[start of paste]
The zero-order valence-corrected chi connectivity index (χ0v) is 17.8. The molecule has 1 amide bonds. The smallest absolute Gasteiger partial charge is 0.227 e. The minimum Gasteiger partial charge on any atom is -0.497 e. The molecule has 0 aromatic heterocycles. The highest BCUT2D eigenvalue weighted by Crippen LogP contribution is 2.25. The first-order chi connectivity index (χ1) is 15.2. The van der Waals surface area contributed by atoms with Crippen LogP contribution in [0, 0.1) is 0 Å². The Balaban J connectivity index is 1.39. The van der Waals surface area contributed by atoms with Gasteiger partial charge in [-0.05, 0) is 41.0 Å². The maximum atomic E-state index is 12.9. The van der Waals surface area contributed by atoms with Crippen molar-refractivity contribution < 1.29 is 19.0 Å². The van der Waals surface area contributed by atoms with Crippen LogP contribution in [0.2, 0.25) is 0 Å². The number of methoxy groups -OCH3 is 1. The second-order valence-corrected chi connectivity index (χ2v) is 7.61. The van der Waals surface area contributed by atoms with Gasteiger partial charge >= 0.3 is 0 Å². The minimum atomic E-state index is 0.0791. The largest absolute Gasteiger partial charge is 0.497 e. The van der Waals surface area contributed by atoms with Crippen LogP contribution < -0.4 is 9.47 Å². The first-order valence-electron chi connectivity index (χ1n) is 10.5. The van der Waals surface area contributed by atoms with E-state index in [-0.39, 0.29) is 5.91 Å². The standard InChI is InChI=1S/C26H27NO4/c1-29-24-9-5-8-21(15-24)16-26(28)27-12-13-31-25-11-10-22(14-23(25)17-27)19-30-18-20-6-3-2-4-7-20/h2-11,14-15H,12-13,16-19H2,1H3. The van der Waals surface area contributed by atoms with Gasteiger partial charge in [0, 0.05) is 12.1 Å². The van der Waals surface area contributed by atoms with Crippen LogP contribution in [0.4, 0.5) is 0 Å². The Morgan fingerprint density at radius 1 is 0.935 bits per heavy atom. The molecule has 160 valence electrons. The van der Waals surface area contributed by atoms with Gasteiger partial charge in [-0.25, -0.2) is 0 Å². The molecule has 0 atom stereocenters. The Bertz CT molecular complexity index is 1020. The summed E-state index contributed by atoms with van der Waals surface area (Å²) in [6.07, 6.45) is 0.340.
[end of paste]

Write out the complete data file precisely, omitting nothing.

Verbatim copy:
The zero-order valence-corrected chi connectivity index (χ0v) is 17.8. The molecule has 1 amide bonds. The smallest absolute Gasteiger partial charge is 0.227 e. The minimum Gasteiger partial charge on any atom is -0.497 e. The molecule has 0 aromatic heterocycles. The highest BCUT2D eigenvalue weighted by Crippen LogP contribution is 2.25. The first-order chi connectivity index (χ1) is 15.2. The van der Waals surface area contributed by atoms with Crippen LogP contribution in [0, 0.1) is 0 Å². The Balaban J connectivity index is 1.39. The van der Waals surface area contributed by atoms with Gasteiger partial charge in [-0.05, 0) is 41.0 Å². The maximum atomic E-state index is 12.9. The van der Waals surface area contributed by atoms with Crippen molar-refractivity contribution < 1.29 is 19.0 Å². The van der Waals surface area contributed by atoms with Crippen LogP contribution in [0.2, 0.25) is 0 Å². The number of methoxy groups -OCH3 is 1. The second-order valence-corrected chi connectivity index (χ2v) is 7.61. The van der Waals surface area contributed by atoms with Gasteiger partial charge >= 0.3 is 0 Å². The minimum atomic E-state index is 0.0791. The largest absolute Gasteiger partial charge is 0.497 e. The van der Waals surface area contributed by atoms with Crippen LogP contribution < -0.4 is 9.47 Å². The first-order valence-electron chi connectivity index (χ1n) is 10.5. The van der Waals surface area contributed by atoms with E-state index in [-0.39, 0.29) is 5.91 Å². The standard InChI is InChI=1S/C26H27NO4/c1-29-24-9-5-8-21(15-24)16-26(28)27-12-13-31-25-11-10-22(14-23(25)17-27)19-30-18-20-6-3-2-4-7-20/h2-11,14-15H,12-13,16-19H2,1H3. The van der Waals surface area contributed by atoms with Gasteiger partial charge in [0, 0.05) is 12.1 Å². The van der Waals surface area contributed by atoms with Crippen LogP contribution in [0.4, 0.5) is 0 Å². The Morgan fingerprint density at radius 1 is 0.935 bits per heavy atom. The molecule has 160 valence electrons. The van der Waals surface area contributed by atoms with Gasteiger partial charge in [-0.25, -0.2) is 0 Å². The molecule has 0 atom stereocenters. The Bertz CT molecular complexity index is 1020. The summed E-state index contributed by atoms with van der Waals surface area (Å²) in [6.07, 6.45) is 0.340.